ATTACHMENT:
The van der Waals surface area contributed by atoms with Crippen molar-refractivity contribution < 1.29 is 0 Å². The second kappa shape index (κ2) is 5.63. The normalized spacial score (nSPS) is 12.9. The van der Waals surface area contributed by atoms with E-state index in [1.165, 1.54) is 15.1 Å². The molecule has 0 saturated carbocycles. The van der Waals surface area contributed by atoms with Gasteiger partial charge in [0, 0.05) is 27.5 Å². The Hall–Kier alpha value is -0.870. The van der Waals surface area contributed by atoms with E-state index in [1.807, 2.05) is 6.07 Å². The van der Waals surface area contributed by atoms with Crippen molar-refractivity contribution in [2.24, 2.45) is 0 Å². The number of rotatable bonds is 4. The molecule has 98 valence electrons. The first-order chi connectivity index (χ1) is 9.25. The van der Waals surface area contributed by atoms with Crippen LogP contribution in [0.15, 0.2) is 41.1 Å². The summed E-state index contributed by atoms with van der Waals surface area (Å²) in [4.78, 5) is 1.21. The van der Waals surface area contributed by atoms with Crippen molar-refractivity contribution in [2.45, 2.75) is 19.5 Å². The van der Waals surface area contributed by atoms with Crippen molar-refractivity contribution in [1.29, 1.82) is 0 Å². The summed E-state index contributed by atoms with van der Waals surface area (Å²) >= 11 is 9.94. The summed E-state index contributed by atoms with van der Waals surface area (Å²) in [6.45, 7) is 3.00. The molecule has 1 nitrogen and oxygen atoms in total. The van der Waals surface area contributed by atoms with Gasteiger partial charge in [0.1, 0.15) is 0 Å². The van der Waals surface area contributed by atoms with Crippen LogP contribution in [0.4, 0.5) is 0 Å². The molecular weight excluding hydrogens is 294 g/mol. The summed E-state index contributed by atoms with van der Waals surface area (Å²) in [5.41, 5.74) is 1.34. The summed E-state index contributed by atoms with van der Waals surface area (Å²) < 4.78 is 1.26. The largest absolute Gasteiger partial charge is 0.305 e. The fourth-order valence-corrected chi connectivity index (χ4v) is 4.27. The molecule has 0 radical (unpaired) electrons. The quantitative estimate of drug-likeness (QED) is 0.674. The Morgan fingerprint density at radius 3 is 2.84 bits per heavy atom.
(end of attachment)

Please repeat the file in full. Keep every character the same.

The van der Waals surface area contributed by atoms with Crippen molar-refractivity contribution < 1.29 is 0 Å². The second kappa shape index (κ2) is 5.63. The normalized spacial score (nSPS) is 12.9. The van der Waals surface area contributed by atoms with E-state index in [1.165, 1.54) is 15.1 Å². The molecule has 0 saturated carbocycles. The van der Waals surface area contributed by atoms with Gasteiger partial charge in [0, 0.05) is 27.5 Å². The Hall–Kier alpha value is -0.870. The van der Waals surface area contributed by atoms with E-state index in [1.807, 2.05) is 6.07 Å². The van der Waals surface area contributed by atoms with Crippen molar-refractivity contribution in [2.24, 2.45) is 0 Å². The number of rotatable bonds is 4. The molecule has 98 valence electrons. The first-order chi connectivity index (χ1) is 9.25. The van der Waals surface area contributed by atoms with Crippen LogP contribution in [0.15, 0.2) is 41.1 Å². The summed E-state index contributed by atoms with van der Waals surface area (Å²) in [4.78, 5) is 1.21. The van der Waals surface area contributed by atoms with Crippen molar-refractivity contribution in [2.45, 2.75) is 19.5 Å². The van der Waals surface area contributed by atoms with Crippen molar-refractivity contribution in [1.29, 1.82) is 0 Å². The summed E-state index contributed by atoms with van der Waals surface area (Å²) >= 11 is 9.94. The summed E-state index contributed by atoms with van der Waals surface area (Å²) in [6.45, 7) is 3.00. The molecule has 1 nitrogen and oxygen atoms in total. The van der Waals surface area contributed by atoms with Gasteiger partial charge in [0.1, 0.15) is 0 Å². The van der Waals surface area contributed by atoms with Crippen LogP contribution in [0.4, 0.5) is 0 Å². The molecular weight excluding hydrogens is 294 g/mol. The summed E-state index contributed by atoms with van der Waals surface area (Å²) in [5.41, 5.74) is 1.34. The summed E-state index contributed by atoms with van der Waals surface area (Å²) < 4.78 is 1.26. The largest absolute Gasteiger partial charge is 0.305 e. The fourth-order valence-corrected chi connectivity index (χ4v) is 4.27. The molecule has 0 radical (unpaired) electrons. The quantitative estimate of drug-likeness (QED) is 0.674. The Morgan fingerprint density at radius 3 is 2.84 bits per heavy atom.